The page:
Elon Musk möchte den starken Kursschwankungen der Tesla-Aktie entgegenwirken und etwas Druck vom Unternehmen nehmen und plant dazu das Unternehmen bzw. die Aktien von der Börse und dem öffentlichen Handel zu nehmen. Aufgrund der Ankündigung des Tweets sowie der Veröffentlichung einer dazugehörigen Meldung an die Mitarbeiter schoss der Kurs nach oben, sodass die Börsenaufsicht den Handel kurzzeitig aussetze.
Als Gründe für die geplante Umstrukturierung gibt Musk folgende an:
1. Musk will den Handel mit Leerverkäufen der Aktie weitestgehend unterbinden. Leerverkäufe böten einen Anreiz die Firma schlechter zu machen, als sie ist, nur um dann von den Leerverkäufen zu profitieren.
2. Ein börsennotiertes Unternehmen muss viermal im Jahr seine Zahlen veröffentlichen. Dies erhöhe laut Musk unnötig den Druck auf das Unternehmen und führe dazu, dass der langfristige Fokus verloren geht. Allerdings müsste Tesla wohl auch bei einem nicht öffentlichen Handel weiter diese Zahlen veröffentlichen.
3. Die wilden Kursschwankungen aufgrund der zahlreichen Meldungen zum Erfolg oder Misserfolg bestimmter Unternehmensziele auch außerhalb der Quartalszahlen sieht Musk kritisch. Auch hier läge der Fokus nicht mehr auf dem langfristigen Erfolg von Tesla, sondern im Profit aus kurzzeitigen Schwankungen.
Die nun geplante Umstrukturierung soll wie folgt aussehen: Das börsennotierte Unternehmen soll seine öffentlich gehandelten Aktien in nicht-öffentlich gehandelte Aktien umwandeln können. Dazu bedarf es natürlich der Zustimmung der Aktionäre. Diese könnten ihren bestehenden Aktienanteil einfach behalten, hätten dann aber nur noch alle sechs Monate (oder in einem anderen festzulegenden Zeitraum) die Möglichkeit, ihre Anteile zu handeln. Stimmen sie dem nicht zu, können sie ihre Aktien zu einem Preis von 420 US-Dollar pro Aktie verkaufen. Der Aufkauf dieser Aktien ist laut Musk durch Investoren gesichert, allerdings möchte er so viele Aktien wie möglich dort belassen, wo sie gerade sind, denn umso geringer ist der Gesamtwert des Aufkaufs und damit der finanzielle Aufwand der Umstrukturierung.
Elon Musk selbst will seinen Anteil von 20 % nicht verändern und Tesla soll ein eigenständiges Unternehmen bleiben. Sobald das Unternehmen ein gesichertes Wachstum vorzuweisen hat, soll eine Rückkehr an den öffentlichen Aktienmarkt möglich sein. Wann dies der Fall sein würde, ist aber nicht ganz klar und hängt wohl auch von der zukünftigen Entwicklung ab.
Die Ankündigung von Musk ist wie immer etwas unkonventionell. Ohne die Umstrukturierung und vor allem die Finanzierung dessen genauer erläutern zu können, wird Musk vorgeworfen, den Kurs der Aktie manipulieren zu wollen. Die nächsten Tage werden zeigen, wie es mit Tesla als börsennotiertes Unternehmen weitergehen wird.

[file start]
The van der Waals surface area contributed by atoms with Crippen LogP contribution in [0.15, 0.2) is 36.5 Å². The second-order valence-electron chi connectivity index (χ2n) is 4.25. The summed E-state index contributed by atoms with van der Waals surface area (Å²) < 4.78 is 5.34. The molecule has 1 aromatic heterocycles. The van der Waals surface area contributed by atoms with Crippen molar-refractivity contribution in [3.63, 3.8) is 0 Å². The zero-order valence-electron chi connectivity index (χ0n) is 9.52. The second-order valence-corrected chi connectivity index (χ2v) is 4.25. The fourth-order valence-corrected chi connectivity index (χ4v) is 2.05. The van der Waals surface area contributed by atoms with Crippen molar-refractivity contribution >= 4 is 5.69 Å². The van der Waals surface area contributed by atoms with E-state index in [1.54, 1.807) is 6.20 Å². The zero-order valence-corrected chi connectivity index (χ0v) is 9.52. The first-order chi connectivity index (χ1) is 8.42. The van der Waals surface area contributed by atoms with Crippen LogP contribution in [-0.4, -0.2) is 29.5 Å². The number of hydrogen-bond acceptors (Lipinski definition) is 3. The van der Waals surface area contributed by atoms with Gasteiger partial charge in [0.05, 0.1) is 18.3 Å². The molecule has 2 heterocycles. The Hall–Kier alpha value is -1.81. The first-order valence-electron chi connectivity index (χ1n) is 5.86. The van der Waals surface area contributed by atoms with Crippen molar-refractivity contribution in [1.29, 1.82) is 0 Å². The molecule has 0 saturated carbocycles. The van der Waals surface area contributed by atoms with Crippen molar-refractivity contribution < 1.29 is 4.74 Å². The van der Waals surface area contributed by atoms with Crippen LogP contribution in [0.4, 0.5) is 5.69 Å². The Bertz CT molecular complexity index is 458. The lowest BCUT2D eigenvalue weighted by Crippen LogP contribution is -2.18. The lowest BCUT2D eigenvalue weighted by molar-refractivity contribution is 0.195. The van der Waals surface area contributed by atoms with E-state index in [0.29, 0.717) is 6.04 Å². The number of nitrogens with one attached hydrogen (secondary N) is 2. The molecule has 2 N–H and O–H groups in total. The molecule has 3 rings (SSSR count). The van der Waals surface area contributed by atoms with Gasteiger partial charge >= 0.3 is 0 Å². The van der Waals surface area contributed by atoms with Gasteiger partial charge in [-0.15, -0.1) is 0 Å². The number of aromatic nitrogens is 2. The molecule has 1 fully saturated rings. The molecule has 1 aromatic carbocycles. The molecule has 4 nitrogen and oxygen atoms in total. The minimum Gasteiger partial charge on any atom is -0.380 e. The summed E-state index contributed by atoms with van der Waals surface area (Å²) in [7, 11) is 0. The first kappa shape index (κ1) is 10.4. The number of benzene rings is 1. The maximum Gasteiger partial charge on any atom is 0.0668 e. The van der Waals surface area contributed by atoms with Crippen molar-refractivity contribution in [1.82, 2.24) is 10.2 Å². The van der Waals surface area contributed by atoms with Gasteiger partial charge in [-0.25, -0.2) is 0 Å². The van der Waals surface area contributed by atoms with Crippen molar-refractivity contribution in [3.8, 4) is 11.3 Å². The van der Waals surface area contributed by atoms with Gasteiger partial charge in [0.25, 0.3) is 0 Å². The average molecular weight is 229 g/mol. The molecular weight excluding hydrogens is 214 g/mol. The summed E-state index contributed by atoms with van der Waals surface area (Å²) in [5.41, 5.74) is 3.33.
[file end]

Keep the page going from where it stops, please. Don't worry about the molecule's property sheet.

Taking Tesla Private
Earlier today, I announced that I’m considering taking Tesla private at a price of $420/share. I wanted to let you know my rationale for this, and why I think this is the best path forward.
First, a final decision has not yet been made, but the reason for doing this is all about creating the environment for Tesla to operate best. As a public company, we are subject to wild swings in our stock price that can be a major distraction for everyone working at Tesla, all of whom are shareholders. Being public also subjects us to the quarterly earnings cycle that puts enormous pressure on Tesla to make decisions that may be right for a given quarter, but not necessarily right for the long-term. Finally, as the most shorted stock in the history of the stock market, being public means that there are large numbers of people who have the incentive to attack the company.
I fundamentally believe that we are at our best when everyone is focused on executing, when we can remain focused on our long-term mission, and when there are not perverse incentives for people to try to harm what we’re all trying to achieve.
This is especially true for a company like Tesla that has a long-term, forward-looking mission. SpaceX is a perfect example: it is far more operationally efficient, and that is largely due to the fact that it is privately held. This is not to say that it will make sense for Tesla to be private over the long-term. In the future, once Tesla enters a phase of slower, more predictable growth, it will likely make sense to return to the public markets.
Here’s what I envision being private would mean for all shareholders, including all of our employees.